Anticipated Overtime Regulation Changes: What Now?
August 7, 2015
The federal Fair Labor Standards Act exempts from its minimum wage and overtime pay requirements persons employed in a bona fide executive, administrative, or professional capacity, as such terms are defined from time to time by regulations of the Secretary of Labor.
As readers are likely aware, the U.S. Department of Labor issued proposed revisions to its overtime regulations in July 2015 which would change the definitions of those terms. The DOL will issue final regulations in the next few months, after digesting the more than 100,000 comments received. The final regulations will likely become effective sometime in 2016.
For an employee to be exempt from minimum wage and overtime requirements under the traditional “white-collar” exemptions (executive, administrative and professional), the current regulations require generally that the employee be paid at least $455 per week on a salary basis, and perform the kinds of duties specified in the regulations. $455 per week equates to $23,660 per year. Most employees who might be exempt meet that salary requirement easily (other than part-timers), so we have usually had to focus only on the duties tests.
The Proposed Changes
The DOL’s proposed revisions to its regulations would change that salary requirement to the 40th percentile of all salaried full-time U.S. employees, which the DOL says will likely be $970 per week ($50,440 per year) when the revisions become effective.
Employees earning salaries less than whatever the DOL chooses for the salary threshold will be non-exempt and will have to be paid at time-and-a-half rates for all hours worked in excess of 40 in a workweek, regardless of whether their duties would otherwise qualify them for the exemption (unless they qualify for some other exemption). The proposed regulations also provide for automatic annual adjustments to the salary threshold.
The proposed regulations do not change the duties tests for executive, administrative and professional employees. But the DOL asked that the public comments include suggestions for changes to those parts of the regulations, so it is quite possible the final regulations will change the duties tests, too.
The Education Exceptions
A current regulation the proposed regulations did not change says employees who teach or tutor in an educational establishment are exempt professionals regardless of their pay. Another regulation left unchanged declares school administrators exempt if they are paid on a salary basis at least equal to the entrance salary for teachers in that educational establishment, and their primary duty is performing administrative functions directly related to academic instruction.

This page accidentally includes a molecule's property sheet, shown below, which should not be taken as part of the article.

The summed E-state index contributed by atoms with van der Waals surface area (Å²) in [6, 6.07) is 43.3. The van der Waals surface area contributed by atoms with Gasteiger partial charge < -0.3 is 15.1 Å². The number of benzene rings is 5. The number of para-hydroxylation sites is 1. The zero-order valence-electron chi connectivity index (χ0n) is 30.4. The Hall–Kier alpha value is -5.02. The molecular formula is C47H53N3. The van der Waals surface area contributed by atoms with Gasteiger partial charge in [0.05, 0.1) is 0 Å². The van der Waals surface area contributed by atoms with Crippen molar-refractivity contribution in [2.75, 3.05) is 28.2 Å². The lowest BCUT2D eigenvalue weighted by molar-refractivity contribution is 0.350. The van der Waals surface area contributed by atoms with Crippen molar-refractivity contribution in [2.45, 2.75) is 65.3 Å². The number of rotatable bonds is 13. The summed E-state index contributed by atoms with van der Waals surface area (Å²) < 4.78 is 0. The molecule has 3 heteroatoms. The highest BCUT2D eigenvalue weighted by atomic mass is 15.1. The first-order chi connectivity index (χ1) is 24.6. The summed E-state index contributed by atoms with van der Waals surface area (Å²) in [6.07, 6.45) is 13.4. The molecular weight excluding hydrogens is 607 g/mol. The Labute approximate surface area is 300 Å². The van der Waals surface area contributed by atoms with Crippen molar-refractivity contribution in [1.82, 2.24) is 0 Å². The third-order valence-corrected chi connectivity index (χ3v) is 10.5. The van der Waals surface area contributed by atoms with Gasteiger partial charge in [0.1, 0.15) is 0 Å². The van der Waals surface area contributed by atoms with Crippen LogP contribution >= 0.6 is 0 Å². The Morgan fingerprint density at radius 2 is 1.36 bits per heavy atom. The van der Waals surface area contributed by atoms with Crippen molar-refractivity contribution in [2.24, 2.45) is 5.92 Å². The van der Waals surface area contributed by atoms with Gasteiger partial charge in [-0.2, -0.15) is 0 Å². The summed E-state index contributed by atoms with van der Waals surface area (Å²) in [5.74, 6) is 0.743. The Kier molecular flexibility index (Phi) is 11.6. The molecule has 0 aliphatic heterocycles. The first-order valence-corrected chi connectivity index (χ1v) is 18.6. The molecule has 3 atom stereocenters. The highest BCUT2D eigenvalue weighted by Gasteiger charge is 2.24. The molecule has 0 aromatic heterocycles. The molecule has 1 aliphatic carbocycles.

What To Do Now
Employers should be considering what changes the final regulations may require for employees now treated as exempt executive, administrative or professional employees who are paid less than $50,440 annually.
Employers should also consider which employees would be affected if the DOL’s final regulations use a 35th ($44,304 annual salary) or 30th ($40,196 annual salary) percentile instead of the 40th that was proposed.
Employers may decide to maintain all or some such employees’ exempt status by raising their salaries above the threshold. Employers who decide instead to treat currently exempt employees as nonexempt when the final regulations become effective should plan how to maintain more detailed records of hours worked to assure that those newly overtime-eligible employees are paid correctly.
Employers should also analyze current pay and actual work hours for such soon-to-be nonexempt employees. Some employers may want to adjust working hours so those employees will generally work 40 or fewer hours per week. Some may consider making changes to wage rates so that the employees’ post-final-regulations pay, including overtime pay, approximates what they are now being paid for whatever hours they actually work. Employers may also consider hiring more employees so overtime will be less necessary.